The world has exceeded the AIDS targets of Millennium Development Goal (MDG) 6 and is on track to end the AIDS epidemic by 2030 as part of the Sustainable Development Goals (SDGs).
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Tracking food security trends in vulnerable countries
The Global Food Security Update provides a quarterly overview of key food security trends in vulnerable countries. Information is provided by WFP VAM field teams and partners.
• Conflict in Yemen is causing increasing food insecurity.
As of June, at least 6 million people are facing Emergency (IPC Phase 4) food insecurity. Millions more could easily fall into the emergency conditions unless a political solution is found quickly.
This season’s crop performance was poor across much of southern Africa, particularly in the region’s surplus-producing areas. Preliminary estimates indicate that national maize harvests in South Africa and Malawi were the lowest in more than five years. However, as a result of above-average carry-over stocks from the 2014/15 marketing year, aggregate regional supply is expected to be near average. Countries with significant production deficits this year, including Malawi and Zimbabwe, will likely experience an early start of the lean season and limited food access for poor households.
African crops and livestock in a changing climate
June 29, 2015 by Julian Ramirez-Villegas
Cross-posted from the CCAFS blog.
Download the full report here
Over the past 10 years the SADC region has experienced 545 disaster events which affected approximately 39 million people and resulted in 5,300 deaths (EMDAT). The highest number of disaster events occurred in 2006/2007 and 2011, with fewer disaster events during the last 3 years. Droughts and floods affected the highest number of people. The largest number of people were affected in Malawi, Zimbabwe and Tanzania respectively, with the most people affected during 2005 and 2007.
As the December 31, 2015, deadline set by Namibia and Botswana for the voluntary repatriation of Namibian refugees in Botswana looms, Namibia has devised another strategy that involves inviting some Dukwe refugees to come and ascertain for themselves the social and political atmosphere prevalent in the country. Some refugees have been reluctant to come back home citing security fears.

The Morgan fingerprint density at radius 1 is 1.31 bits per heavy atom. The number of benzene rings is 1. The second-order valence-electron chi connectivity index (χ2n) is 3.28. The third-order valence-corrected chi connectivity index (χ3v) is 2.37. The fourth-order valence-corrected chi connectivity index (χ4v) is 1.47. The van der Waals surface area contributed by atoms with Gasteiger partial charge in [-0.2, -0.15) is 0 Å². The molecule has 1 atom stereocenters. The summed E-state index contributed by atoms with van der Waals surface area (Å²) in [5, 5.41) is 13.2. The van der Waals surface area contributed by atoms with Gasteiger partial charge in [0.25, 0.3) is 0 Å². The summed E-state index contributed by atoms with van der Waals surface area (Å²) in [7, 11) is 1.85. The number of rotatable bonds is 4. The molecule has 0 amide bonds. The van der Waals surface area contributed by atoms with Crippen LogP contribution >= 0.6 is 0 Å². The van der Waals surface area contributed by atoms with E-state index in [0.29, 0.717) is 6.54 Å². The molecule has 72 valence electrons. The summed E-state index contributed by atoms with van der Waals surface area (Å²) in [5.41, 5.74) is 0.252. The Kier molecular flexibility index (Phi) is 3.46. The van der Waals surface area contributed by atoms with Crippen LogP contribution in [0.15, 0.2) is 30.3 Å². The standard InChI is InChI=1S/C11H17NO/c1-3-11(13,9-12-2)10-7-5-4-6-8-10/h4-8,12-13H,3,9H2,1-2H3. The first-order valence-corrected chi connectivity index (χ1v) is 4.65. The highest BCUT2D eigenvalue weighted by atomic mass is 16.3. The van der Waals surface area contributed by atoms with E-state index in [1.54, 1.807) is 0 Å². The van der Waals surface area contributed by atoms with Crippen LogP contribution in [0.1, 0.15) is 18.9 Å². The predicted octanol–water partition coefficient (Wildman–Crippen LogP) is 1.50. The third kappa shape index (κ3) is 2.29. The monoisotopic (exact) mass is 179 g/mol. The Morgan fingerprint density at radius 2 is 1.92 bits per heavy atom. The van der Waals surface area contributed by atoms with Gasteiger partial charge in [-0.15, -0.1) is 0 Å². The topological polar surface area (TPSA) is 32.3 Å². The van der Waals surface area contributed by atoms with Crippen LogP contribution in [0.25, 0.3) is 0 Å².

Over the past 10 years the SADC region has experienced 545 disaster events which affected approximately 39 million people and resulted in 5,300 deaths (EMDAT). The highest number of disaster events occurred in 2006/2007 and 2011, with fewer disaster events during the last 3 years.
Droughts and floods affected the highest number of people. The largest number of people were affected in Malawi, Zimbabwe and Tanzania respectively, with the most people affected during 2005 and 2007.
The 2014/2015 Southern African rainfall season, which stretches from October to May , saw severe floods in the east of the region. The remainder of the region experienced poor rains that were late to arrive and irregular.
Malawi, Mozambique and Madagascar were hit by multiple floods between December 2014 and April 2015 (accounting for 97% of all flood affected people) . A total of 10 tropical storm systems were monitored during the season, with tropical storms Chedza and Fundi affecting Madagascar in early 2015.
Regional crop production, especially for cereal, is expected to decrease as a result of the uncharacteristic and erratic 2014/15 rainfall season. Significant maize production declines from the five-year average are forecasted for Zimbabwe (37 per cent), Namibia (39 per cent), South Africa (22 per cent) and Malawi (22 per cent). The results of national vulnerability assessments, which are expected around late-July, will provide a clearer picture of the scale of food insecurity.